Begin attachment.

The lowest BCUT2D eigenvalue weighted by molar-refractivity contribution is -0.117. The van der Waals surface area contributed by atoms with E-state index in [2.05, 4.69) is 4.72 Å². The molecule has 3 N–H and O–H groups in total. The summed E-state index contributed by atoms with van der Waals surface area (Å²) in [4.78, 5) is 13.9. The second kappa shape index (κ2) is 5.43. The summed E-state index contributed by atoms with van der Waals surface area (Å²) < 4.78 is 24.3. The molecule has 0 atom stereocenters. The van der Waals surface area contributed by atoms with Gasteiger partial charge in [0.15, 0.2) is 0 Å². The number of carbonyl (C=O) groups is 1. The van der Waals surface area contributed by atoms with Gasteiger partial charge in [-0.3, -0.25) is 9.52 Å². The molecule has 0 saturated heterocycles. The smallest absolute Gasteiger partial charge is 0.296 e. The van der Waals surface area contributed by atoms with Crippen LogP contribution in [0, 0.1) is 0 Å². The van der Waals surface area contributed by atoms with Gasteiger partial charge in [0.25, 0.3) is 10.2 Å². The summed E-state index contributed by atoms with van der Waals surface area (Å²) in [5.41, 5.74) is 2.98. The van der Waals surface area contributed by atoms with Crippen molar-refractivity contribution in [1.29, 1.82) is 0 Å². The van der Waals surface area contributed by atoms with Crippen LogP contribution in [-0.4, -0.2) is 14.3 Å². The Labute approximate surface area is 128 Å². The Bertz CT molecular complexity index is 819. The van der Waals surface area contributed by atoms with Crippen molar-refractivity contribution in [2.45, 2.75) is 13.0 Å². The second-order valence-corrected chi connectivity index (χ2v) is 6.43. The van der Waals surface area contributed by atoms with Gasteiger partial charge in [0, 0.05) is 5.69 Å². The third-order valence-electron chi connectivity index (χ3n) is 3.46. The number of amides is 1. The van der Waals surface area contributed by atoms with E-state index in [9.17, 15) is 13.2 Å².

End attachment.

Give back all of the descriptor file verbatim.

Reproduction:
The lowest BCUT2D eigenvalue weighted by molar-refractivity contribution is -0.117. The van der Waals surface area contributed by atoms with E-state index in [2.05, 4.69) is 4.72 Å². The molecule has 3 N–H and O–H groups in total. The summed E-state index contributed by atoms with van der Waals surface area (Å²) in [4.78, 5) is 13.9. The second kappa shape index (κ2) is 5.43. The summed E-state index contributed by atoms with van der Waals surface area (Å²) < 4.78 is 24.3. The molecule has 0 atom stereocenters. The van der Waals surface area contributed by atoms with Gasteiger partial charge in [0.15, 0.2) is 0 Å². The number of carbonyl (C=O) groups is 1. The van der Waals surface area contributed by atoms with Gasteiger partial charge in [-0.3, -0.25) is 9.52 Å². The molecule has 0 saturated heterocycles. The smallest absolute Gasteiger partial charge is 0.296 e. The van der Waals surface area contributed by atoms with Crippen LogP contribution in [0, 0.1) is 0 Å². The van der Waals surface area contributed by atoms with Gasteiger partial charge in [0.25, 0.3) is 10.2 Å². The summed E-state index contributed by atoms with van der Waals surface area (Å²) in [5.41, 5.74) is 2.98. The van der Waals surface area contributed by atoms with Crippen molar-refractivity contribution in [1.29, 1.82) is 0 Å². The van der Waals surface area contributed by atoms with Crippen LogP contribution in [-0.4, -0.2) is 14.3 Å². The Labute approximate surface area is 128 Å². The Bertz CT molecular complexity index is 819. The van der Waals surface area contributed by atoms with Crippen molar-refractivity contribution in [2.45, 2.75) is 13.0 Å². The second-order valence-corrected chi connectivity index (χ2v) is 6.43. The van der Waals surface area contributed by atoms with Gasteiger partial charge in [0, 0.05) is 5.69 Å². The third-order valence-electron chi connectivity index (χ3n) is 3.46. The number of amides is 1. The van der Waals surface area contributed by atoms with E-state index in [9.17, 15) is 13.2 Å².